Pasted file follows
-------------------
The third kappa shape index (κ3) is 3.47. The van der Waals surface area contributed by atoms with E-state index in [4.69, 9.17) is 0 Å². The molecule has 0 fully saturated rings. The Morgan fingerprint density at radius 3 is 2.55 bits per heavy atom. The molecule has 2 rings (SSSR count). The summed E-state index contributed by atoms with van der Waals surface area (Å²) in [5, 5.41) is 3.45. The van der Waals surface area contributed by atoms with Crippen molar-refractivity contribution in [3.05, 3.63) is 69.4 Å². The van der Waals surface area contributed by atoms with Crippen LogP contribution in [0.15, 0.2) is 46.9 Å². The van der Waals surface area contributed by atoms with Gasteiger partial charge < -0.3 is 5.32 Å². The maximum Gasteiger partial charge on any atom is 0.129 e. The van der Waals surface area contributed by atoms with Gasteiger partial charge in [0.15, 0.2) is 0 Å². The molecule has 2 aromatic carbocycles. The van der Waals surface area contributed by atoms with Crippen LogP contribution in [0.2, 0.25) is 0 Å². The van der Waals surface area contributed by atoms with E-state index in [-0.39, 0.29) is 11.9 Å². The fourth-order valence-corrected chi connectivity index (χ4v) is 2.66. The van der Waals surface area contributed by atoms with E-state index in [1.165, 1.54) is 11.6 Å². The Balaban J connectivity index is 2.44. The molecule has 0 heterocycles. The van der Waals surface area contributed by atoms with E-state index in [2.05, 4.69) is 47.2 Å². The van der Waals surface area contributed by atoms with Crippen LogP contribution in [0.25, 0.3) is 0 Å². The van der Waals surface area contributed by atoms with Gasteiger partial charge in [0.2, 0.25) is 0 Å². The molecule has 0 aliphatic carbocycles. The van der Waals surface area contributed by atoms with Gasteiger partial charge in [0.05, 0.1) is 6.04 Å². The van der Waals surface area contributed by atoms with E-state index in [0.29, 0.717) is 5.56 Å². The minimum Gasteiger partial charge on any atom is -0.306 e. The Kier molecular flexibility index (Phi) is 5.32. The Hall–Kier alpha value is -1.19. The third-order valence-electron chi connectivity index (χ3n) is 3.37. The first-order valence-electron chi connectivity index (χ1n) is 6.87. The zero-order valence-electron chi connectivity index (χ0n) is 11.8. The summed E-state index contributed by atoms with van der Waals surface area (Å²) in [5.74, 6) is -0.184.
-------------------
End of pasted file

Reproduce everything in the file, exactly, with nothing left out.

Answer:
The third kappa shape index (κ3) is 3.47. The van der Waals surface area contributed by atoms with E-state index in [4.69, 9.17) is 0 Å². The molecule has 0 fully saturated rings. The Morgan fingerprint density at radius 3 is 2.55 bits per heavy atom. The molecule has 2 rings (SSSR count). The summed E-state index contributed by atoms with van der Waals surface area (Å²) in [5, 5.41) is 3.45. The van der Waals surface area contributed by atoms with Crippen molar-refractivity contribution in [3.05, 3.63) is 69.4 Å². The van der Waals surface area contributed by atoms with Crippen LogP contribution in [0.15, 0.2) is 46.9 Å². The van der Waals surface area contributed by atoms with Gasteiger partial charge < -0.3 is 5.32 Å². The maximum Gasteiger partial charge on any atom is 0.129 e. The van der Waals surface area contributed by atoms with Gasteiger partial charge in [0.15, 0.2) is 0 Å². The molecule has 2 aromatic carbocycles. The van der Waals surface area contributed by atoms with Crippen LogP contribution in [0.2, 0.25) is 0 Å². The van der Waals surface area contributed by atoms with E-state index in [-0.39, 0.29) is 11.9 Å². The fourth-order valence-corrected chi connectivity index (χ4v) is 2.66. The van der Waals surface area contributed by atoms with E-state index in [1.165, 1.54) is 11.6 Å². The Balaban J connectivity index is 2.44. The molecule has 0 heterocycles. The van der Waals surface area contributed by atoms with E-state index in [2.05, 4.69) is 47.2 Å². The van der Waals surface area contributed by atoms with Crippen LogP contribution in [0.25, 0.3) is 0 Å². The van der Waals surface area contributed by atoms with Gasteiger partial charge in [0.2, 0.25) is 0 Å². The molecule has 0 aliphatic carbocycles. The van der Waals surface area contributed by atoms with Gasteiger partial charge in [0.05, 0.1) is 6.04 Å². The van der Waals surface area contributed by atoms with E-state index in [0.29, 0.717) is 5.56 Å². The minimum Gasteiger partial charge on any atom is -0.306 e. The Kier molecular flexibility index (Phi) is 5.32. The Hall–Kier alpha value is -1.19. The third-order valence-electron chi connectivity index (χ3n) is 3.37. The first-order valence-electron chi connectivity index (χ1n) is 6.87. The zero-order valence-electron chi connectivity index (χ0n) is 11.8. The summed E-state index contributed by atoms with van der Waals surface area (Å²) in [5.74, 6) is -0.184.